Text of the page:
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A. P. Boss (DTM - Carnegie Institution)
Roughly half of nearby primary stars are members of binary or multiple systems, so the question of whether or not they can support the formation of planetary systems similar to our own is an important one in the search for life outside our solar system. Previous theoretical work has suggested that binary star systems might not be able to permit the formation of gas giant planets, because of the heating associated with shock fronts driven in the stars' protoplanetary disks by tidal forces during the periodic close encounters between the two stars. As a result, the disks could become too hot for icy bodies to exist, thereby preventing giant planet formation by the core accretion mechanism, and too hot for giant planets to form by the disk instability mechanism. However, gas giant planets have been discovered in orbit around a number of stars that are members of binary or triple star systems, with binary semimajor axes ranging from ~ 12 to over 1000 AU. We present here a suite of three dimensional radiative gravitational hydrodynamics models suggesting that binary stars may be quite capable of forming planetary systems similar to our own. One difference between the new and previous calculations is the inclusion of artificial viscosity in the previous work, leading to significant conversion of disk kinetic energy into thermal energy in shock fronts and elsewhere. New models are presented showing how vigorous artificial viscosity can help to suppress clump formation. The new models with binary companions do not employ any explicit artificial viscosity, and also include the third (vertical) dimension in the hydrodynamic calculations, allowing for transient phases of convective cooling. The new calculations of the evolution of initially marginally gravitationally stable disks show that the presence of a binary star companion may actually help to trigger the formation of dense clumps that could become giant planets. Earth-like planets would form much later in the inner disk regions by the traditional collisional accumulation of progressively larger, solid bodies. We also show that in models without binary companions, which begin their evolution as gravitationally stable disks, the disks evolve to form dense rings, which then break-up into self-gravitating clumps. These latter models suggest that the evolution of any self-gravitating disk with sufficient mass to form gas giant planets is likely to lead to a period of disk instability, even in the absence of a trigger such as a binary star companion.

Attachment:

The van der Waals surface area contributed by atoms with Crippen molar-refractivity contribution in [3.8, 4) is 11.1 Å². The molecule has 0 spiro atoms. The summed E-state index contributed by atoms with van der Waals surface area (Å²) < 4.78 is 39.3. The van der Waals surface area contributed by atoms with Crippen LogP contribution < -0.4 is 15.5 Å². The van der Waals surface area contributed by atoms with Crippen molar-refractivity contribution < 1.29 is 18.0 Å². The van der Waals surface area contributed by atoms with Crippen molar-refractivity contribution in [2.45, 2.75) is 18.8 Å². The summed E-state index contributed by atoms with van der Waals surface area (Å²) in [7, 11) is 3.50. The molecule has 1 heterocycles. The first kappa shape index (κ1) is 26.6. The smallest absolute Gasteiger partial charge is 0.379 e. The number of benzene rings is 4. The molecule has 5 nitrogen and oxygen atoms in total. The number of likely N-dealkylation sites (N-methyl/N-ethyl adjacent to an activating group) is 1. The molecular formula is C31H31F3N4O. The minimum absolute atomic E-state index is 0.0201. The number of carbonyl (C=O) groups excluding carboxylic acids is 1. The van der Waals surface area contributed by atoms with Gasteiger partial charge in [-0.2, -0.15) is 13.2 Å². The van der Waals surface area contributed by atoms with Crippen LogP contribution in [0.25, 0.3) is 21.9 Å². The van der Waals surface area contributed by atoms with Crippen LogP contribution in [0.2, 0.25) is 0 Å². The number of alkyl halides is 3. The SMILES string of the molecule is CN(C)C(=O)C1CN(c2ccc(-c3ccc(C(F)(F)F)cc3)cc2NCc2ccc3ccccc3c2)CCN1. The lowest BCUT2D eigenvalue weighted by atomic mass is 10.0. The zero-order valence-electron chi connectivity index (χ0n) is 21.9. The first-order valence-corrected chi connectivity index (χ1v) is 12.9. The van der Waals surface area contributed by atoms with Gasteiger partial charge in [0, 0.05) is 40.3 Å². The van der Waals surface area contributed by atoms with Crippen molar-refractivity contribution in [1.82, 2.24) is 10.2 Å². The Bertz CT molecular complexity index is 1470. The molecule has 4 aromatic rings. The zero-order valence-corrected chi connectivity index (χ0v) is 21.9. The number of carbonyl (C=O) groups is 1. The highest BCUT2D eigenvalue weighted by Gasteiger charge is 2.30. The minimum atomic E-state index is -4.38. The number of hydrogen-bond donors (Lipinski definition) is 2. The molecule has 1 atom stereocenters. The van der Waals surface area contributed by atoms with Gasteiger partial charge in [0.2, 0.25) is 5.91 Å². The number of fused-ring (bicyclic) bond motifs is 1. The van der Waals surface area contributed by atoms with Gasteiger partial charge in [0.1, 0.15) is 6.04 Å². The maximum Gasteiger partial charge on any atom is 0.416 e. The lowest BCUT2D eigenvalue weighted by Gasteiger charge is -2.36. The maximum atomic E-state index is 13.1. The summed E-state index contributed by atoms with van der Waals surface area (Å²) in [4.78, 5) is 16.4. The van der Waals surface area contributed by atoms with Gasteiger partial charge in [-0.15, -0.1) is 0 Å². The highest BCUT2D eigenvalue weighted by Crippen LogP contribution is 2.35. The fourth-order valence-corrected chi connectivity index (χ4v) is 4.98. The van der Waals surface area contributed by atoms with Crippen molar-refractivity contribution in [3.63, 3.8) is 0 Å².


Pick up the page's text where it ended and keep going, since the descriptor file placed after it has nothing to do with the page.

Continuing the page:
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Bulletin of the American Astronomical Society, 37 #4
© 2005. The American Astronomical Soceity.